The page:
The General Data Protection Regulation places great emphasis on codes of conduct. The lawmakers envisioned these codes to be among the most used tools for companies to demonstrate their compliance with the GDPR.
Codes of conduct are sets of internally defined rules that companies use as a guideline to behave when dealing with data. These codes of conduct must be approved by the supervisory authority beforehand, and once approved, companies can know that if they are behaving according to these codes, their processing is legal.
In the same vein, codes of conduct are thus used to demonstrate compliance with the regulations. If the codes of conduct are adhered to, the company is compliant.
Codes of conduct must include several provisions. These include provisions dealing with transparency and fairness of processing. Legitimate interests of controllers must be outlined. They must contain procedures for breach notification and conditions for cross-border transfers, as well as mechanism for dealing with any disagreements between the individuals and the company.
The codes should have measures that cover dealing with especially protected subjects, such as children. And most importantly, the individuals must be notified of their rights under the GDPR.
Their simplicity and low administrative cost makes codes of conduct a very enticing option for smaller companies. They will receive great guidelines for processing without spending much money on education and drafting their own policies afterwards.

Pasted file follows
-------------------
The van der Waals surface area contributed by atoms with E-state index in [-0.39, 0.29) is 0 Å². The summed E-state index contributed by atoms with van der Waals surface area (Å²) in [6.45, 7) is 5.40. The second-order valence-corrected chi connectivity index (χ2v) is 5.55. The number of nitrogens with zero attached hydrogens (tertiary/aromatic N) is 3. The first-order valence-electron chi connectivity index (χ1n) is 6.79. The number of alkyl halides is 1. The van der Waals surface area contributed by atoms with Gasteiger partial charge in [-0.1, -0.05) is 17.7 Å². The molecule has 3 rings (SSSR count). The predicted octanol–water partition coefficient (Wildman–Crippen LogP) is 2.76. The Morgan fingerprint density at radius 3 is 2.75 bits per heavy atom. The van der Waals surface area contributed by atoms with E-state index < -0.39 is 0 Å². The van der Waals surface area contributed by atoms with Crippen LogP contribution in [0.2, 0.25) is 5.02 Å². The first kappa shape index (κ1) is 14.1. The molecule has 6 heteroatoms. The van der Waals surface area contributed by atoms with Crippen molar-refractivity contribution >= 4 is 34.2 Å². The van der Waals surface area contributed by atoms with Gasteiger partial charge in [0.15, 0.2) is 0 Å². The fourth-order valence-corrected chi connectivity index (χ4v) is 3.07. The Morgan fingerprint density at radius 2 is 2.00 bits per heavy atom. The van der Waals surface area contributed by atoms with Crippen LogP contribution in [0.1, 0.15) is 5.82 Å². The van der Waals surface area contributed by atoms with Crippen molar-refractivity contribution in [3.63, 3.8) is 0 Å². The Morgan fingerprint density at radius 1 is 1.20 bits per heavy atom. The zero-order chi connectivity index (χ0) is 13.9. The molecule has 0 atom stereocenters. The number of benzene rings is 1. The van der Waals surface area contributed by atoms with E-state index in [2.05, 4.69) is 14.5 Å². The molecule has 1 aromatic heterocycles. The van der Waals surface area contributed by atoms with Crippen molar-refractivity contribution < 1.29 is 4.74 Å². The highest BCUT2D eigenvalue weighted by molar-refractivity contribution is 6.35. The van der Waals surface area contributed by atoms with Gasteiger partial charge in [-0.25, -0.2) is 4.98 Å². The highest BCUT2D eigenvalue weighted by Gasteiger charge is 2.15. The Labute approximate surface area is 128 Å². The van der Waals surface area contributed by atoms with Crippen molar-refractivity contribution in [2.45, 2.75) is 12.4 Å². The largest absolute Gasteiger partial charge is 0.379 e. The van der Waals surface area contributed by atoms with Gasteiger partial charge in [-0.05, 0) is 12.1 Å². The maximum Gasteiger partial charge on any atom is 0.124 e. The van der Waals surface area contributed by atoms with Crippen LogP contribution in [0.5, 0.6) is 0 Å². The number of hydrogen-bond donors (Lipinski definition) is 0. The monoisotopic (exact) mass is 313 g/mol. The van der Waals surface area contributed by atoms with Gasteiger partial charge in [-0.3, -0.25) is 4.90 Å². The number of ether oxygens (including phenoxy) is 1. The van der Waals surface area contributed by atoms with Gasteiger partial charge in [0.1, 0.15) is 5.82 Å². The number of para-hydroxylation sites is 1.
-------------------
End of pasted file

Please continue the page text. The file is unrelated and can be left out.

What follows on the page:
Companies cannot draft their own codes of conduct. This task is delegated to trade organisations in each EU Member State. They draft the codes of conduct and the supervisory authorities then examine them. Most codes can be found in the Netherlands and Germany, but other countries should follow suit soon.
But it’s not all over when you adopt a code. A code is not there just on paper; you need to act according to it. The codes are publicly available, so in theory everyone should have the right to see for themselves what the companies are supposed to be doing.
Once a company adopts a code, the supervisory authority has the right to inspect how well the company is doing. The GDPR, however, is big on the concept of self-monitoring. Good codes of conduct will include those requirements within the text itself.
Wrongdoers will be penalised as usual by the supervisory authorities and in some cases entirely excluded from using the code. However, improper codes may also be ‘banned’ altogether by the regulators. Note that the European Commission also has the right to adopt codes of conduct, which will be valid in the entire EU.
Codes of conduct are a fantastic way of demonstrating compliance with the provisions of the GDPR. Users will also appreciate this. By using a good code of conduct, you will be perceived as more trustworthy and capable of securing their data. The equation is simple: more users equals more revenue. What’s not to like about that?